Posted: September 4th, 2014 | No Comments »
One more interesting ChinaRhyming like object from the Tate’s British Folk Art exhibition – the Salamis Serpent Figurehead from 1863. The Salamis Serpent was the figurehewad for the wood paddle 2-gun despatch vessel HMS Salamis, launched at Chatham (Kent0 in 1863 and broken up at Sheerness in 1883. The figurehead was saved and restored.
The Salamis figurehead was suitable as the sship was designed for eastern waters and almost immediately despatched for China coast duty under Commander Francis Grant Suttie in 1866. Suttie sailed largely in China waters and eventually moved on to sail Navy ships mostly in the Pacific and down to Australia. There is actually a dedication to Suttie in the stained glass at St. Andrews Blackadder Church, St. Andrews Street, North Berwick (see here).
Posted: September 3rd, 2014 | No Comments »
Managed to catch the last day of the British Folk Art exhibition at the Tate Galley (sorry – but the exhibition is going travelling apparently) and, naturally, a few things ChinaRhyming popped up worth a mention. Today, a patchwork bedcover made, with 4,525 pieces of cloth, by James Williams of Wrexham between 1842 and 1852. The work – made from well over 4,000 separate pieces of cloth – is a combination of Biblical scenes and North Wales landmarks, including the Menai Suspension Bridge and the then-new Cefn viaduct. Additionally the patchwork (and in the nineteenth century patchworks were often the work of men rather than women) reflects the arrival of new goods and ideas in Britain – hence the palm trees and the Chinese pagoda in the upper right corner.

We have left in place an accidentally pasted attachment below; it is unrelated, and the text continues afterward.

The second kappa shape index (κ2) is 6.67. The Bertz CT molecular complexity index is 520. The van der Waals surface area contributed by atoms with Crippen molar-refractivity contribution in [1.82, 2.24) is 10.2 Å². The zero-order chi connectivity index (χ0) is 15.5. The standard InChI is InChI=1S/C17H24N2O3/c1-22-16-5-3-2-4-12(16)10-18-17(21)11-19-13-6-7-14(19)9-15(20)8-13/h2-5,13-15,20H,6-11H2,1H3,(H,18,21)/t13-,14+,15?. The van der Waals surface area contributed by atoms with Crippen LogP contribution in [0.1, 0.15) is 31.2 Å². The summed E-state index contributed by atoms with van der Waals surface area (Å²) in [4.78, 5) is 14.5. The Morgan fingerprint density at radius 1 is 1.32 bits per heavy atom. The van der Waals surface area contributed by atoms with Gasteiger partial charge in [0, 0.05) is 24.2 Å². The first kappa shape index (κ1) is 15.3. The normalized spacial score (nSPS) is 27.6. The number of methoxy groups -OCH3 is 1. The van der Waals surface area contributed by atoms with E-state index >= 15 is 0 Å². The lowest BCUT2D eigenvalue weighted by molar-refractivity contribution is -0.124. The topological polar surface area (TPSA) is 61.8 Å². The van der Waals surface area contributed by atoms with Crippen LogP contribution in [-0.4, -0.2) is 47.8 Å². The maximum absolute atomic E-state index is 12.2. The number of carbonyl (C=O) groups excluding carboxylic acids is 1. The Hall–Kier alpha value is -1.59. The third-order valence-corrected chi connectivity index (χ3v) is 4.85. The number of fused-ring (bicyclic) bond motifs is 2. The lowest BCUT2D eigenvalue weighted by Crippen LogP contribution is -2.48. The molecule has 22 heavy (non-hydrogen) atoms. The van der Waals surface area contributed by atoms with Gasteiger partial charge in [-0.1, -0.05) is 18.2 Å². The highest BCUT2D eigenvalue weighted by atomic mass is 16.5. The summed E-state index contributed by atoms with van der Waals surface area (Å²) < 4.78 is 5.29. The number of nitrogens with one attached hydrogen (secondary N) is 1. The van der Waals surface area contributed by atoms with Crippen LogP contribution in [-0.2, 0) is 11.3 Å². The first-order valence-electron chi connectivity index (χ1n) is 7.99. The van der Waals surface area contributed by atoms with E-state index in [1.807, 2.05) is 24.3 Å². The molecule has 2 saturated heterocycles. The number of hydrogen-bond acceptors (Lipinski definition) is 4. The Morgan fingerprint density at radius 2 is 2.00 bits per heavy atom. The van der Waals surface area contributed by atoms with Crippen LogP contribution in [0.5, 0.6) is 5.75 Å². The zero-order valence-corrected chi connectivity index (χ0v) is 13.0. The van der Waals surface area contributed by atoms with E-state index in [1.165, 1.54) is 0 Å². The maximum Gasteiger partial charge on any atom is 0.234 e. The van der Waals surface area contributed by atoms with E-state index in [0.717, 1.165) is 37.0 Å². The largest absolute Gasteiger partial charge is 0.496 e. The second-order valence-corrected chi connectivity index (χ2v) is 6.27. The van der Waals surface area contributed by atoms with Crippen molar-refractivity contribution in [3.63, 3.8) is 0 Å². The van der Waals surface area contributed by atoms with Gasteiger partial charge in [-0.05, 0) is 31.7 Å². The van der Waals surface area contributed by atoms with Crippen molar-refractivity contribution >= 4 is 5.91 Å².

Posted: September 2nd, 2014 | No Comments »
I’m delighted to have contributed a foreword to a new e-book edition of Carl Crow’s Travelers’ Handbook for China – (here on Camphor Press’s site, at amazon.co.uk and here on amazon.com) first published in 1913, but here in its 1921 edition courtesy of the excellent little publishing house of Camphor Press in Taiwan. It’s been a decade since I published my biography of Crow but I’ve never stopped finding out new snippets about his life and times in China and new audiences interested in his experiences and thoughts on China during his sojourn in Shanghai between 1911 and 1937. Original copies of the Travelers’ Handbook, any edition, are hard to find these days and often expensive when you do find them so this new edition solves a lot of problems. If you live, work, have visited, are visiting or have any interest in China then this is a fantastic read. Throw out the Rough Guide, loose the Luxe, forget the Lonely Planet….China 1921 is all you need!!
Set the time machine for China, the year 1921. Experience first-hand the Middle Kingdom’s Golden Age of Travel, a time when steamships and railways had opened up new possibilities for the adventurous sojourner, yet the country had “lost none of its unique charm” and remained “as interesting and strange as it was to Europeans who more than five hundred years ago read Marco Polo’s amazing account of the land of the Great Khan.”